My experience in community theatre has improved my writing. I’ve acted in over twenty plays, most recently taking on the role of Peter in Edward Albee’s Zoo Story. What I love about acting is making the hot choice, the risky choice, and that’s what I try to do in my writing, flip the moment, find a contrary impulse, and never let the characters on the page be defined around one truth. Humans are way too complex for that. Secondly, from acting I get the central question to all art: “Where’s the love?” Stories to me are about love, how we respond to and live with or without it. Right now I’m working on a craft essay entitled, “On Method Writing,” in which I look at how to write more meaningful dialogue in fiction. Writer Ron Carlson has argued that in dialogue characters speak from their own space, freed up from the controlling voice and narrative point-of-view of the writer. Yes! But how do we create real meaning within that space?

Looking at the films of John Cassavetes, the writing of Julie Orringer and Clifford Odets, I explore how well-written dialogue creates trigger words, key bits, that characters respond to. This leads to beat changes, shifts in a scene, escalating or ameliorating the tension. As an actor, when I learn lines, I don’t necessarily focus on the last few words or “cue” of the other actor’s utterance. Instead, I ask what’s the intent behind his or her words that force a response from me. What do I want? What’s emerging here? I circle the word the other actor speaks that elicits a response or new tactic from me. That word is my trigger. For example: character A says, “You never do the dishes. I came home and this place was a mess.” Character B, me: “I didn’t know you wanted me to do the dishes.” Character A: “What do you think I wanted? I can’t write when the place looks like this.” Anyway, the trigger words here: “dishes,” “wanted” and “write.” This is a simple example, but Sidney Lumet said that acting is a verb, and I think each time we write a line of dialogue we should asks what verb best describes this utterance. Am I shaming, chastising, praising, cajoling the other person? If we look at the small sample of dialogue above us, Character A first scolds. Character B attempts to placate. Character A responds to that choice with greater anger, shaming.

If your dialogue in a scene isn’t working, change a verb, an intention. Choose a different one and re-write the line of dialogue accordingly.

You turned the story “According to Chelsea” into a stage play, which you directed in what you called a “guerilla theater” production in 2014. Talk about that experience, including the process of transforming a short story into a dramatic script.

It was amazing. There’s nothing like hearing words you wrote performed by an actor, because that actor infuses the words with life and makes them his or her own. It’s a truly collaborative experience and suddenly you realize that the art really is bigger than you. As a writer you surrender what you wrote over to the actors and engage with the choices they make and what they bring to the project. Of course to write the play I had to really expand upon a rather short short story, writing extensive dialogue scenes and developing a subplot involving Wally Bober’s brother Manny and their Zeyda. In Paddy Chayefsky’s teleplays there are always two main plot lines. Take a look at Marty. There’s the love plot: Marty and Clara. And then there’s the subplot: the in-laws needing their own space, struggling with Marty’s aunt, and asking Marty and his mother to take her in. From this subplot, emerges the desire of Marty’s mother to discourage her son’s love for Clara. I often like to have two narrative strands, like Chayefsky, going on in my stories, but for the play I really developed those two plot lines.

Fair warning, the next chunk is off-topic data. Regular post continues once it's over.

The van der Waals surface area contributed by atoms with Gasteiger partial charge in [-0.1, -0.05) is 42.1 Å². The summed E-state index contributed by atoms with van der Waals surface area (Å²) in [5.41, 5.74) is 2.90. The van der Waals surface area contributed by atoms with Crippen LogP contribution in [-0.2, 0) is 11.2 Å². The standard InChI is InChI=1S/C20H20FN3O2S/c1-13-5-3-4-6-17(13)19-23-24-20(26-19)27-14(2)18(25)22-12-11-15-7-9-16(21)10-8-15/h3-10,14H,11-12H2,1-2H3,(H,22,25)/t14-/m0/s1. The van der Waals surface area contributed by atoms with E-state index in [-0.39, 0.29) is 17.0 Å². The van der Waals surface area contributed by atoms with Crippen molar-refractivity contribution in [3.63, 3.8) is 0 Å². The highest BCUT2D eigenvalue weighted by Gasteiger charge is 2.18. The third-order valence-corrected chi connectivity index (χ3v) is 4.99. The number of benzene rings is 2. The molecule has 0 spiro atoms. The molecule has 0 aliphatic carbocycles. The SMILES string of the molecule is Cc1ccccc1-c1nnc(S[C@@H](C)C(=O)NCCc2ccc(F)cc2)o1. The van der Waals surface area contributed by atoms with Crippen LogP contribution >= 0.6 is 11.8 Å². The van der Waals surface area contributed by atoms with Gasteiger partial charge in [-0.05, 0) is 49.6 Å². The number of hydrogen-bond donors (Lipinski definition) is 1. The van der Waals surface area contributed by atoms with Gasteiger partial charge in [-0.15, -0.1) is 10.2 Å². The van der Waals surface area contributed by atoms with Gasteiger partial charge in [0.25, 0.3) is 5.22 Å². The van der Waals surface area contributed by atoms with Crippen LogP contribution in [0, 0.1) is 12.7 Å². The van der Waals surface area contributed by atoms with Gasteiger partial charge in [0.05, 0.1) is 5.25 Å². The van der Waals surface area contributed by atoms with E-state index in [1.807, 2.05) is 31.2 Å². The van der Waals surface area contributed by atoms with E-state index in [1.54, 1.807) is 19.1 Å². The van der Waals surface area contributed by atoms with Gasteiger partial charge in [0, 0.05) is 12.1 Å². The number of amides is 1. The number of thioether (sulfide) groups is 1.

If a century from now the world only knows Grant Tracey, short-story writer by one story from this collection, which story would you want it to be, and why that one?

That’s a tough one. I’m fond of “Ossining, 1918” because, like I said earlier, it was a real breakthrough in terms of the art of time in fiction. I also love “Still the Bomber” because I struggled with that story for five years and found a way to tell a story with a lot of half-scenes: nine or so. “Written on the Sky” was nominated for a Pushcart Prize so I guess I should pick that one, but I’m not going to. I do like the ease with which I slipped into a first-person voice there, but my favorite of all in the collection would be the lead story and the one the book’s title comes from, “Turnstiles.” The story is personal, in the sense that it’s set in a part of Toronto my mother grew up in (and she was raised above a mom and pop Variety store). I am of Macedonian-Roma origins, and those are my grandparents in that story. “Turnstiles” also comes closest to Bernard Malamud in terms of its narrative telling voice (and Malamud is my favorite short-story writer, and I’ve always wanted to write a Malamud–type story. I was thinking of the Assistant and an early story by John Cheever the whole time I was composing this). “Turnstiles” wrote itself quickly. It was one of those rare gifts for a writer where it was just there. Yes, I revised for language but the narrative arc emerged fully upon the first draft. It has hockey in it (my favorite sport) and ends with an image that is original and kind of cool. I just really, really like it. I realize this is a personal response, but hey, that’s how I roll. It’s the one I want to be remembered by.